Matthew Vaughn returns to his new found, and maybe accidental franchise with KINGSMAN: THE GOLDEN CIRCLE. This time around he assembles the Statesmen, made up of Channing Tatum, Pedro Pascal, Halle Berry, and Jeff Bridges who team up with returning cast members Colin Firth, Mark Strong, and Taron Egerton against the wickedly fun Julianne Moore as the drug lord Poppy, the villain of the film. Oh, and Elton John has an extended role as himself.
The first film was a lot of fun. It was better than most of us thought it would be, but that could have been due to the horrid first trailer for the original film. It had fantastic R rated action and comedy, the script was airtight, and the performances and story were a lot of fun. It had the church sequence which may be one of the finest critiques on a major sect of American culture. THE GOLDEN CIRCLE does it’s absolute best to revive those same elements from the first time, but consistently falls short and ends up being a bloated film with annoying pacing issues and good actors given poorly developed characters with an end result of the actor being suffocated by a flat script and boring motivations.
The film has been knocked as a James Bond knockoff. Sure, Vaughn has made quite a few homages and nods to the Bond franchise throughout his career, and there is plenty to enjoy within this film; yet THE GOLDEN CIRCLE almost plays like DIAMONDS ARE FOREVER (without the guilty pleasure aspect). The classy and jovial momentum from the first film is lost in overly vapid and tongue in cheek American culture via the Statesmen. What seemed like a brilliant idea, the Kingsman receiving help from their American cousins just ends up being overly silly and obnoxious.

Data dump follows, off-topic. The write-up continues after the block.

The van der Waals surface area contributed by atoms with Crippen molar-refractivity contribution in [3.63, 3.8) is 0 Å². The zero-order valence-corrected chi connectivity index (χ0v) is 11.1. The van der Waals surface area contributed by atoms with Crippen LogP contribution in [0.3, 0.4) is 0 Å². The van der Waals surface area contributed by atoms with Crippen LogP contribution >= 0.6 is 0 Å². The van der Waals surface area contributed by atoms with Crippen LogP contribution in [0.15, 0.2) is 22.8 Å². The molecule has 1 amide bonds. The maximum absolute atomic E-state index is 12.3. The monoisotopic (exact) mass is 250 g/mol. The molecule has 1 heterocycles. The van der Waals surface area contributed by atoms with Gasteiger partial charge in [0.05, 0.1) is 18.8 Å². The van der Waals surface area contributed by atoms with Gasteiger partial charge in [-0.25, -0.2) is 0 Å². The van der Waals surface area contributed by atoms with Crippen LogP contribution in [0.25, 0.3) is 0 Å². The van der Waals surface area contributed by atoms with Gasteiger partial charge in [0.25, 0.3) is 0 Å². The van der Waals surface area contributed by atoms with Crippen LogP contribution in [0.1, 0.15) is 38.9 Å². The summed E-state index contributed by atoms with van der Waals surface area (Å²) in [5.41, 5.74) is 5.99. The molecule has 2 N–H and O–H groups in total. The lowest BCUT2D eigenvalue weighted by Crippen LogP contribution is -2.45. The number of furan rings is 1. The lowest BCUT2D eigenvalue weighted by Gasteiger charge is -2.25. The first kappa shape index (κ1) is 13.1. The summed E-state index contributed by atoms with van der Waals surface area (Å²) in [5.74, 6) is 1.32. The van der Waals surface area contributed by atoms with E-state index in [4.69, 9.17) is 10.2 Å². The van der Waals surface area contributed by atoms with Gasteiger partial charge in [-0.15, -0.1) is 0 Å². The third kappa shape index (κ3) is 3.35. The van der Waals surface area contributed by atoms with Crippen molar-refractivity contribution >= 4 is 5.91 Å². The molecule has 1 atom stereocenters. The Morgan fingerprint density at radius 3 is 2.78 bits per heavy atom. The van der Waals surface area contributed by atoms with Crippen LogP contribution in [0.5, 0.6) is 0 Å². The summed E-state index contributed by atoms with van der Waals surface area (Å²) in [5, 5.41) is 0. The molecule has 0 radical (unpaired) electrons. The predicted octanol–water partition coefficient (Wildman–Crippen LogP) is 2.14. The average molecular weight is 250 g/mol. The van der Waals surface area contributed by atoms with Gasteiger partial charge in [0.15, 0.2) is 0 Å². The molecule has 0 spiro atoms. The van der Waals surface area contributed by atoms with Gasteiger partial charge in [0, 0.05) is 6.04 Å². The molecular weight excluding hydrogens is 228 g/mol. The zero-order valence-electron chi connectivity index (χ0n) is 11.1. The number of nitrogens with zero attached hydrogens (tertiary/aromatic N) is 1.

Channing Tatum, Halle Berry, and Jeff Bridges are given very little to do in the film. As opposed to constructing dimensional characters, they coast on their affability and star power. Pedro Pascal who is wonderful in NARCOS and GAME OF THRONES is unforgivably miscast as Whiskey, the Statesman that joins Firth and Egerton to take down the big bad, Julianne Moore.
Taron Egerton is the saving grace of the film, he builds upon the charisma he brought to the role in the first film, and his character feels more lived in, grown up. Mark Strong is excellent returning as Merlin, as is Colin Firth as Harry but they both suffer from the lack of development and originality that drags the new ensemble cast of the Statesman down to the point where it begins to feel like a chore to finish the film.
There’s cool action, snarky humor, and a bizarrely fun performance from Elton John, but there isn’t a lot going on. The sequel lacks many things, and while it tries so hard to make some sort of social commentary, the film suffers from a lack of direction and a cohesive narrative that made the first film so riveting. It’s not a bad film per say, but it’s really not that good either.
Review by Frank Mengarelli